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The new coronavirus and the disease it causes—COVID-19—continue to wreak havoc on worldwide health and business. As some countries begin to see a leveling off of new coronavirus cases, attention is being turned to the economic downfall of the pandemic.  Much of the United States, Canada, Europe, Great Britain, and other countries have been shut down during the coronavirus crises. Large businesses such as Apple, Amazon, and more, may be able to withstand the economic pressures of the day without much trouble. Yes, they may see a reduction in revenue, but that will likely not make or break their company. The same is not true for small businesses.  Small businesses all over the world have been disproportionately affected by the COVID-19 economic downturn. Businesses such as cafes, pubs, bars, restaurants, cinemas, gyms, theaters, and other leisure centers were ordered closed in London on March 20, 2020. They have yet to reopen. Considering that many of these businesses are considered small businesses, the loss of revenue can be devastating. 

Advice from accountants to help get through the COVID-19 economic recession

The situation appears bleak for small businesses in London and elsewhere. But, there are a few things you can do to help weather the COVID-19 economic recession.    
  • Know your break-even point. 

  Now maybe the time to do a cash flow forecast with an online accountant. With less cash flowing in, you must understand your expenses. A cash flow forecast can also indicate your break-even point. A cash flow forecast, and break-even point analysis are important for telling you exactly where your business stands. This information can help you determine the steps you need to take to weather the COVID-19 financial crises.   
  • Understand the options for help. 

  Many governments are now offering help to businesses in all sectors. Small businesses, especially, are the target of loan and bailout programs in the U.S., U.K., and Canada. In the U.K. specifically, you should consider the Coronavirus Business Interruption Loan Scheme (CBILS) or other similar programs.  The U.K. government is currently offering support for business. You can read a more in-depth summary of the small business grants on this London accountants blog.   
  • Be proactive. 

  Likely, you are already feeling the effects of the COVID-19 pandemic. Unfortunately, we may not be “back to normal” any time soon. Without a vaccine, there is always a chance for the virus to grow again and cause more economic shutdowns.  The reality of the COVID-19 situation calls for proactive management of your small business. Gather all the information you need to keep your business afloat now. Being proactive means working closely with your business advisor and accountant to create a plan for your small business. That may include reducing staff and other overhead or beginning to apply for relief and grants. Don’t wait until you are about to close your doors for good to begin researching options.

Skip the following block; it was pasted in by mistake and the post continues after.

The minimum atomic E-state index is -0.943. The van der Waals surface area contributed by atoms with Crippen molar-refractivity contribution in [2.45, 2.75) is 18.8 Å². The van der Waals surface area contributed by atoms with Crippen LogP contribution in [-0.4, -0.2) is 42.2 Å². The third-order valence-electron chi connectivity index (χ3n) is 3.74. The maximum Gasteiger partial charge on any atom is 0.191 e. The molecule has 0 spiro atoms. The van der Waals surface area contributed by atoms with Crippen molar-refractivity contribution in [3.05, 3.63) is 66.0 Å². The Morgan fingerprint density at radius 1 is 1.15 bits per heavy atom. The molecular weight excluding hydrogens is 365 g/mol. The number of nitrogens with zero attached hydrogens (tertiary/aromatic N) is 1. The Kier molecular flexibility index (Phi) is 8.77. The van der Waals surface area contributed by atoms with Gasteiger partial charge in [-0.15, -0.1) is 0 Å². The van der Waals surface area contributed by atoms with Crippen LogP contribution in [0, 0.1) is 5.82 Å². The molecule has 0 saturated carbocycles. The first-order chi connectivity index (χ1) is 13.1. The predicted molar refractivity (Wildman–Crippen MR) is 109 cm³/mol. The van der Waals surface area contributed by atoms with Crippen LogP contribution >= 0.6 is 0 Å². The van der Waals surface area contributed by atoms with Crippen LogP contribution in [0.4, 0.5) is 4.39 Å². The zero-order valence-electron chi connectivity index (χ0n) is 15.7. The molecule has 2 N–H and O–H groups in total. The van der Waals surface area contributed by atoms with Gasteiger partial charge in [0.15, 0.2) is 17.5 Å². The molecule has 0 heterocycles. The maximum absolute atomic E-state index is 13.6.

• Be flexible.

  The most successful small businesses during this time will be the ones who are flexible. That may mean moving to takeout-only service for restaurants or allowing all employees to work from home. Many businesses around the globe are already making these changes. But the main point here is the importance of flexibility.  Work with an online accountant to streamline your business plan. The better your company is at pivoting with a changing market, the stronger it will be in the long run.   
  • Employ a great online accountant.

  One of the best ways to ensure your small business weather this economic recession is to employ an online accountant and business advisor. You may not be able to go into an office, but there are many wonderful online companies. They are here to provide you and your small business advice and help to get through this tough time, such as indicating whether or not it is a good time for you to invest When searching for a good online accountant, look for a few things. The company you choose should be used to working online. They must be available to answer your questions any day or time. They should also be grounded in your local communities and be familiar with your government’s relief programs. For example, if your small business is located in London, you need to find a good online accountant from London, or at least the U.K. 


The new coronavirus has succeeded in creating a highly stressful environment. Small business owners have been especially hard-hit by the economic repercussions of the virus. Don’t let COVID-19 put you out of business. Follow the tips above and speak with a good online accountant. If you do this, you will have all of the information you need to come back from this economic crisis stronger than ever. 

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